"I just had to live down that stereotype," she When I started out, I was a sitting duck. They just made mincemeat out of me. For the two years I was in Sacramento, barely a week would go by that I wasn't destroyed in print by one of the critics. Now, I grant you, I was not good. I was just starting. I made tons of mistakes. So some of the criticism was deserved. But some of it wasn't fair.
"And when I came to New York, it was the same thing, the same bows and arrows. And it was only by staying on, and doing the job, and hanging in there that I finally got to the point where it stopped:"
Lunden's "GMA" beginnings were personally difficult, although she instantly took to the show's rambling format ("We're very aware that many times we're the first people other people see as they're just waking up") and realized the position could do wonders for her career. She arrived on the early-morning horizon in 1980, replacing Sandy Hill.
Lunden was determined to succeed where Hill had failed. Viewers immediately accepted her sunnyside-up attitude and warm rapport with Hartman. They became the Cleavers to Jane Pauley and Bryant Gumbel's cranky Kramdens on NBC's "Today" show. Behind the cameras, however, things weren't so rosy. Hartman was making nearly $2 million a year. Lunden, technically his screen equal, was pulling in less than half that. And then there was the little thing about responsibilities.
"All the good interviews," she says wistfully, "went to David-no question about it. I wasn't even given a chance." Long before the Capital Cities ABC takeover dethroned Hartman, however, Lunden began elbowing into the men's club. Her motto: I'll show them.
The klieg light of legitimacy fell all around her shortly after an interview with the one of world's most brilliant men. "One of the best interviews I ever did was the one I did for my 'Mother's Day' program," says Lunden, weaving the tale. "For years, I wanted to interview [Henry] Kissinger on 'GMA'-part of my little fascination with people who are close to power. Well, I always wanted him and they never would give it to me. It was always David's interview-I would never even be considered for it.
"So anyway, we booked him on 'Mother's Day.' We sat him down and said, 'Look-we don't want to talk on some esoteric level. Let's just cut through it aB.' I said, 'What do you tell your kids in real simple language'-and then I began listing'about Nicaragua, about Iran. . . .'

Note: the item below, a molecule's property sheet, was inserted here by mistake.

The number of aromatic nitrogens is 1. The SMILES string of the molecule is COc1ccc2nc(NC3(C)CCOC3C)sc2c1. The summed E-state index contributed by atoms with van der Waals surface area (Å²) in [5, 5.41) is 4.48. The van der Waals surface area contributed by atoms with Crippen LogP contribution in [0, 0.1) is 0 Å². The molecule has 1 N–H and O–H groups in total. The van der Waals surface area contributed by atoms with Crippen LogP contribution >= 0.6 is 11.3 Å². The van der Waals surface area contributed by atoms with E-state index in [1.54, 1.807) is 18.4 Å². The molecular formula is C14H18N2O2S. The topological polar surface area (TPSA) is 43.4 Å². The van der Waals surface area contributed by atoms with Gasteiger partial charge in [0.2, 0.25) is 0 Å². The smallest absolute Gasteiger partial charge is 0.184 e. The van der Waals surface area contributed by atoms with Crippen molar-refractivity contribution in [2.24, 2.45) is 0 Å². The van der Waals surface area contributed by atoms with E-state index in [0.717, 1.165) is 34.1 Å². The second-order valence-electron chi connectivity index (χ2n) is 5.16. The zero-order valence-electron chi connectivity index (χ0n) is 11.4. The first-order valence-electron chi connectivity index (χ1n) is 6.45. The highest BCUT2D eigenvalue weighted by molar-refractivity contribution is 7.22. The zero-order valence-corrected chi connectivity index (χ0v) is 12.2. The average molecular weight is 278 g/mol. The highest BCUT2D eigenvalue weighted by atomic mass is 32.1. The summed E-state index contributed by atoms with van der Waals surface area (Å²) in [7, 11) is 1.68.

"For the first time, the guy was so understandable! You learn so much when you just cut through the formality. That's why they have a hard time on some of the news shows, I think. I mean, God forbid that a hard-news reporter should ask a basic question. Well, anyway, I came off that Kissinger interview feeling sooooo good! And you know what?"
She pauses dramatically, breathless. "The word got back to 'GMA' about how well it went with Henry, and the next time he was on the show, when David was still there, I got to do him! And I must say, it was a very good interview."
Joan Lunden virtually birthed each of her children before TV cameras. Talk about embarrassing. . . .
"Believe me, I had horrible morning sickness through all of my pregnancies," she says, punctuating her revelations with peals of laughter. "There'd be mornings when the studiolights would pop, and the babies would jump. And with my last baby, which was a breech baby, I got lots of heavy-duty kicks, which would bring tears to my eyes. And there would be times with breast feeding where . . . well, it was obvious to the people in the studio that my baby was ready. I had plenty of so-called mommy experiences, only I had them while doing this very high-profile job. And I had to roll with the punches."
The chief blow was largely selfimposed, Lunden says. Soon after learning of her first pregnancy, Lunden began worrying she might not be allowed to continue her broadcasting career with a bloated tummy. Would her employers balk at the happy news?